In May 2019, BSEE issued a Risk Based Inspection Assessment Report showcasing these Year 1 findings and articulating a path forward for the RBI Program. BSEE considers the first year of risk inspections to be a solid success, with those inspections resulting in: (i) issuance of two safety alerts with 19 recommendations for crane and lifting safety and fired vessel performance activities; (ii) imposition of facility and operator-specific corrective action plans for deficiencies identified in the Facility-Based risk inspections; and (iii) meeting with industry to discuss the RBI process, results from Year 1 inspections, and ways to work with offshore operators as partners to improve performance.

BSEE views the RBI Program as a supplemental investigatory tool (complementing compliance inspections) that serves to drive safety performance and environmental stewardship improvements through innovation and collaboration.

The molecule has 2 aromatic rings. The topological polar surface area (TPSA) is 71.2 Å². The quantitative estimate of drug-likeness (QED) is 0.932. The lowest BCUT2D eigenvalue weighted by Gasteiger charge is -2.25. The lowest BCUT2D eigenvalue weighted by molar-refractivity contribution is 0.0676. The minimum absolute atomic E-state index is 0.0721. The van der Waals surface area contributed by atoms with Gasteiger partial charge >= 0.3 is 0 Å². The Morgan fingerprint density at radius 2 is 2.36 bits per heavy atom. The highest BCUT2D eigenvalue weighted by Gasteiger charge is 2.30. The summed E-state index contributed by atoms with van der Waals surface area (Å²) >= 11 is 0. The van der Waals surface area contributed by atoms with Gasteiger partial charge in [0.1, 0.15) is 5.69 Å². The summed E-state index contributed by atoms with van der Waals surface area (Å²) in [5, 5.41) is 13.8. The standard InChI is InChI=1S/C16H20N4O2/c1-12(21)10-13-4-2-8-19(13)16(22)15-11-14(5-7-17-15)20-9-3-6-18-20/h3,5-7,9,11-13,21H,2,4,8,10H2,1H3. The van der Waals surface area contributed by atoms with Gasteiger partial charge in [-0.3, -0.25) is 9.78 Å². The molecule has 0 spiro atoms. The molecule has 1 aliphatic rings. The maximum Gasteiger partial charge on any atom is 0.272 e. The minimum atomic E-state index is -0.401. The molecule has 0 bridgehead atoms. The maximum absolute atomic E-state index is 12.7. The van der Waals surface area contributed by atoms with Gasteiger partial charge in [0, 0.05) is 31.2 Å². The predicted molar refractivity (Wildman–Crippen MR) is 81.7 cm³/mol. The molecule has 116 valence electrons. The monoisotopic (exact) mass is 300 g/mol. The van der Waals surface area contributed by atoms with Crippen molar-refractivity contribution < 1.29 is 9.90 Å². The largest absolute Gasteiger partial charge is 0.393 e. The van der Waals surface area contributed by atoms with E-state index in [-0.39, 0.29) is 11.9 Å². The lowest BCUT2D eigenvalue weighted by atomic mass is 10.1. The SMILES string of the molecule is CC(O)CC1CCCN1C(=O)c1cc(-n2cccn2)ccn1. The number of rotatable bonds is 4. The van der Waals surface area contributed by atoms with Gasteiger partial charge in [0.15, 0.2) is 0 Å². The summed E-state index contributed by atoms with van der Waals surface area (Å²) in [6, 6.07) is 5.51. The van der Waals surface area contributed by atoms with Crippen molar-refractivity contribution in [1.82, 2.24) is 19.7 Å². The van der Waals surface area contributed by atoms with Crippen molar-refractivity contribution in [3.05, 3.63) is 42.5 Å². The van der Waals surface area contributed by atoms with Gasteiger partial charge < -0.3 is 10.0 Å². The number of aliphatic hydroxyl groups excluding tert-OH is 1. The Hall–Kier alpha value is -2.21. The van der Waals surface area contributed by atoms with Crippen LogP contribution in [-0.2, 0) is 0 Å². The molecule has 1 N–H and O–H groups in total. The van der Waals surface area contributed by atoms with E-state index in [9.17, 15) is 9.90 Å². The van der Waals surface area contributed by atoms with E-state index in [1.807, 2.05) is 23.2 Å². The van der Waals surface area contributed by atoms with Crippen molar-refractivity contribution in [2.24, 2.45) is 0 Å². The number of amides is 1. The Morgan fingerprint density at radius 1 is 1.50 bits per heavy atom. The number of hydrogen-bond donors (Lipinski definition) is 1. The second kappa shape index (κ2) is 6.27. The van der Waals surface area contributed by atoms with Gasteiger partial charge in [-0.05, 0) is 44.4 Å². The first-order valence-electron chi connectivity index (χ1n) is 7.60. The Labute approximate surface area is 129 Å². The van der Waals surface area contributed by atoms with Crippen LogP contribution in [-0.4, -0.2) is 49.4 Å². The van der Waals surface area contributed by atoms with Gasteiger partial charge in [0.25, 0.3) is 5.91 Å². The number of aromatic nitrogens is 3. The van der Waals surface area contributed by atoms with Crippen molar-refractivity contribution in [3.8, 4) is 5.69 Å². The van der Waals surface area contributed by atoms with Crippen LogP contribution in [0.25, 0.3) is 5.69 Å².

Based on lessons learned during the first year of implementing the RBI Program, BSEE plans to adjust the protocol and techniques used to improve the program as an inspection tool. Expected changes in Year 2 include:

  1. Allotted Hours for Data Review and Development of RBI Protocol:
    BSEE estimates that in Year 1, 200 to 250+ hours of time were spent by the bureau to review, analyze and plan an RBI inspection. Development of the facility protocol was among the most time-dependent tasks, owing to the uniqueness of each protocol and its one-time use. Based on its Year 1 experiences, BSEE plans to revise the process of data review and protocol development, such that the bureau expects to cut its time for data review and protocol development in half.
  2. Transforming Future Risk Inspections from “Known” to “Unannounced”: